Realms of Relationships – Wrapping up the Year and Covid Lingering Effects
Welcome to my Realms of Relationships post finale for 2021. I hope you all have been enjoying my articles where I share some of own experiences about different types of relationships. Next year I’ll be back with my travel columns and later in the year I’ll be back with more relationship talk, and maybe even something new!
In this edition, I want to talk about relationships that have been altered or have taken on new awakenings through the global pandemic we’ve all been living through for almost two years now.
Once all the lockdowns began, life as everyone knew it changed. Suddenly, moms and dads are working at home, trying to get their jobs done as they had to adapt to helping school their kids digitally – a feat in itself for the technically challenged.
How we’re affected by the ages:
Many couples forced to spend more time together during lockdown discovered they loved and missed going to work to get out of the house to avoid 24/7 with a partner, while some other relationships were strengthened in that time as many re-discovered, reconnected, and re-evaluated their relationships. Some friendships were strengthened, while some others were let go of as realizations and evaluations of our lives took place when we were restricted from seeing anyone. So many were affected from quarantine conditions from unemployment adding financial strains, dealing with sick and dying loved ones, disrupted homelife, home schooling and growing mental illnesses because of forced conditions having created havoc in so many people’s lives. Many statistics have been cited about the increase of divorce enquiries and proceedings. I also must make mention of the many stranded at home stuck in abusive relationships with no escape.
Young children are equally affected at differing crucial stages of their learning, as well as hampered social skills while not being able to play or interact in person with others. Many young children and toddlers missing crucial interacting at nursery schools and play dates spending two of their earliest years either missing social interaction – where they learn to socialize by playing and learning together with other children, while others too young to realize the way they are growing up in their earliest years at home isn’t situation normal.
Middle-grade and teenaged kids were desperately missing social interaction. As they craved their usual activities with friends at a time of exploration of the world at their curious ages, suddenly having their ‘regular’ lives ripped out from them stuck at home with family in their new constricted lives, have had to find ways to adapt. How many suicides do we even imagine have occurred because of the mental disruption of their lives?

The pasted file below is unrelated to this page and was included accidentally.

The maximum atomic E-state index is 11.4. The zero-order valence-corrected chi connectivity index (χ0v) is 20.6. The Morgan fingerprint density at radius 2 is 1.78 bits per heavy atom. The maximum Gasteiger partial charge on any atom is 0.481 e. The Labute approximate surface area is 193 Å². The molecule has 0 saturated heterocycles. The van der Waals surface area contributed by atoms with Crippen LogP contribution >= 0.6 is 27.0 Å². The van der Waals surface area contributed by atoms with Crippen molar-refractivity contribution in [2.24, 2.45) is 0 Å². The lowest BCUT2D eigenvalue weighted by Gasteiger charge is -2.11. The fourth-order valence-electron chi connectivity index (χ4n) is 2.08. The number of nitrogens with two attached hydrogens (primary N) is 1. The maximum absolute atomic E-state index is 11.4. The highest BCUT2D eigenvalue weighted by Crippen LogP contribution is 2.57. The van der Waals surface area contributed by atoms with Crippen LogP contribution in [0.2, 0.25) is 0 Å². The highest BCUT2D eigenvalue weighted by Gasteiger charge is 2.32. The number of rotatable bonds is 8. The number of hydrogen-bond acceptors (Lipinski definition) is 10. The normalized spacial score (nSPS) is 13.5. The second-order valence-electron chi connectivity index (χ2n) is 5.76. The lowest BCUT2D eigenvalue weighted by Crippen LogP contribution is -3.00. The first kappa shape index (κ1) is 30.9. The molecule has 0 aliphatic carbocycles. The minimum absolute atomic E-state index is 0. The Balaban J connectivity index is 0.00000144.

The elderly have had to endure not only extra lonely times with aching hearts as their loved ones ached with the worry for them, but many of the elderly who rely on the help and visits from others were devastatingly left out in the cold. The long, lonely hours of being alone became so much more profound for both the sick and the agile – those that require daily visits for care, and those denied the ability for visitations from loved ones. Yes, digital apps helped to connect some and not others, became the backup for visual virtual visits, but there is no substitute for a real human visit where we can look into someone’s eyes and feel the love, a touch, a hug, and human physical compassion, and this missing of human interaction left a gaping hole in the hearts of too many.
The sick who couldn’t get proper medical attention and consequently dying before their time – like my husband, who died BECAUSE of the Covid epidemic halting regular doctor visits and no way to get into a hospital unless there was an evident and immediate emergency. Those that actually feared going to a hospital for serious ailments because they were afraid they’d catch the Covid inside the hospital. The undiagnosed cancers, deeming treatment too late – LIKE my husband. The strokes and heart attacks people died from because they refused to go to hospitals during Covid. The delayed testing for the so many with yet to have diagnosis that did and will ultimately end these people’s lives earlier than would have pre-pandemic. And the list goes on and on.